We know D.C. Get our free newsletter to stay in the know.

Success! You're on the list.

Okkervil River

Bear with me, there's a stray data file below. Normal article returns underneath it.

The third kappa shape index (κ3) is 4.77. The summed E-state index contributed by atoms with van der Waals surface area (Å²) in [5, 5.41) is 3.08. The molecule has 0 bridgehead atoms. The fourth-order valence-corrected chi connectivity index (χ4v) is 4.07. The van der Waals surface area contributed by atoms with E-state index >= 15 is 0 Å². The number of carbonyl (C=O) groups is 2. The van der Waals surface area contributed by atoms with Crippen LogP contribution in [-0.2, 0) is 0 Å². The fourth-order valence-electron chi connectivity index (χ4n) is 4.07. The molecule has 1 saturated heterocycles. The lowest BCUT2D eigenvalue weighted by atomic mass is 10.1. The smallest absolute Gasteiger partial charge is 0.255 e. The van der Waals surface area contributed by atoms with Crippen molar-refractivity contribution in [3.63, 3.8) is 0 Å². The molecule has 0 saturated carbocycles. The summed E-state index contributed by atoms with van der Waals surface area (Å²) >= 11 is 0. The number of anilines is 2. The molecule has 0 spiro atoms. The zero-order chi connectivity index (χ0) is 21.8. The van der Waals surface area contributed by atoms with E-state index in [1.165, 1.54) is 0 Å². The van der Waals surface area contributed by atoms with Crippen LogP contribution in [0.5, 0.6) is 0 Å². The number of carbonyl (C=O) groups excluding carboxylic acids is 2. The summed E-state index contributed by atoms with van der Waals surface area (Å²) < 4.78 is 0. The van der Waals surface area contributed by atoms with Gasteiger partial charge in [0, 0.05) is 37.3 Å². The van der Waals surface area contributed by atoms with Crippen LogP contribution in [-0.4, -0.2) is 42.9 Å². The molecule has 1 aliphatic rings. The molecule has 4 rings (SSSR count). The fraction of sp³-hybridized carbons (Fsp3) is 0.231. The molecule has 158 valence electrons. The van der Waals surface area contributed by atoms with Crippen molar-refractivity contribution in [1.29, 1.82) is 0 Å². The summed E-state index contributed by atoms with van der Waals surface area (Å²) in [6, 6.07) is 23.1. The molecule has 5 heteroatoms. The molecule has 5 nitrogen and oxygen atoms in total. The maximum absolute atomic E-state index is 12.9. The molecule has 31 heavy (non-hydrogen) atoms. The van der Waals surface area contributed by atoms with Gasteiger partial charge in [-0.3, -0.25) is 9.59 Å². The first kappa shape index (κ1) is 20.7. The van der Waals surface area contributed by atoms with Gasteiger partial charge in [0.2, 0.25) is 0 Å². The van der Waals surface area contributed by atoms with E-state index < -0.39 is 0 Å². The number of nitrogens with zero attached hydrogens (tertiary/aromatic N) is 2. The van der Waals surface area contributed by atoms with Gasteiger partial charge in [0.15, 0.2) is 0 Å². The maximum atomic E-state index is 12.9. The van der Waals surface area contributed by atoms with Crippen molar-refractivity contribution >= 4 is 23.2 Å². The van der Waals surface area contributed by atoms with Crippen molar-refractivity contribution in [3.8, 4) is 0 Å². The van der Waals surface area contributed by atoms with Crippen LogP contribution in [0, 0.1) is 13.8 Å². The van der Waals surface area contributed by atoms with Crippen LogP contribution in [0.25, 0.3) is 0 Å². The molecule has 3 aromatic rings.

Okkervil River’s Sleep and Wake-Up Songs seems designed for being read as much as being listened to. Put on Track 1, “A Favor,” and it sounds as if two lovers are “wrapped in Star Wars sheets.” But consult the unindented blocks of prose printed in the CD booklet and the couple is actually “Rapt, in ‘Star Wars’ sheets,” engrossed not in C-3PO but in “wad[ing] through the watercolor.” Whether singer-songwriter Will Sheff means an actual painting, a particularly vivid state of mind, or something more metaphysical isn’t entirely clear—which seems appropriate enough: On the five songs of this not-quite-22-minute-long EP, the concrete world is often just a gateway to posing questions about, say, the nature of reality (“And I Have Seen the World of Dreams”) or the afterlife (“No Hidden Track”). “[F]or all of us and all of you/There are some things we can’t see into/Because from the other side no light shows through,” Sheff sings on “No Hidden Track.” “I hope that there’s a hidden track/It feels like there’s a hidden track.” In other words: It’s better not to know whether there’s a world beyond ours than to know for sure that there isn’t. As you might imagine, the Austin, Texas–based six-piece isn’t exactly rockin’ out here. The closest it comes is on the relatively joyous and bouncy final 45 seconds of the final track—and it still isn’t all that close. For most of Sleep and Wake-Up Songs, Okkervil River takes it nice ’n’ slow, letting guitar, piano, and trumpet lines mosey their way into a zone somewhere between the Paisley Underground and the vast alt-country desert. Sheff takes the evocative-inscrutability thing seriously enough to include the line—sung to a bird, no less—“[H]ave you heard that icicles hang from your feet?” but his songs do tend to reward subsequent listens. Yet if this disc is intended to break new ground for the third of Okkervil River—Sheff and piano man Jonathan Meiburg—that’s also half of the slightly better known, slightly more accomplished Shearwater, then the duo should keep on digging: Both bands’ bleak, resigned arrangements display allergies to sharp hooks, readily discernible bridges, and other pleasantries of pop craft. True, the old music fits the new lyrics quite well, but like “wrapped” and “rapt,” Okkervil River and Shearwater are different concepts that end up sounding pretty much the same.—Joe Dempsey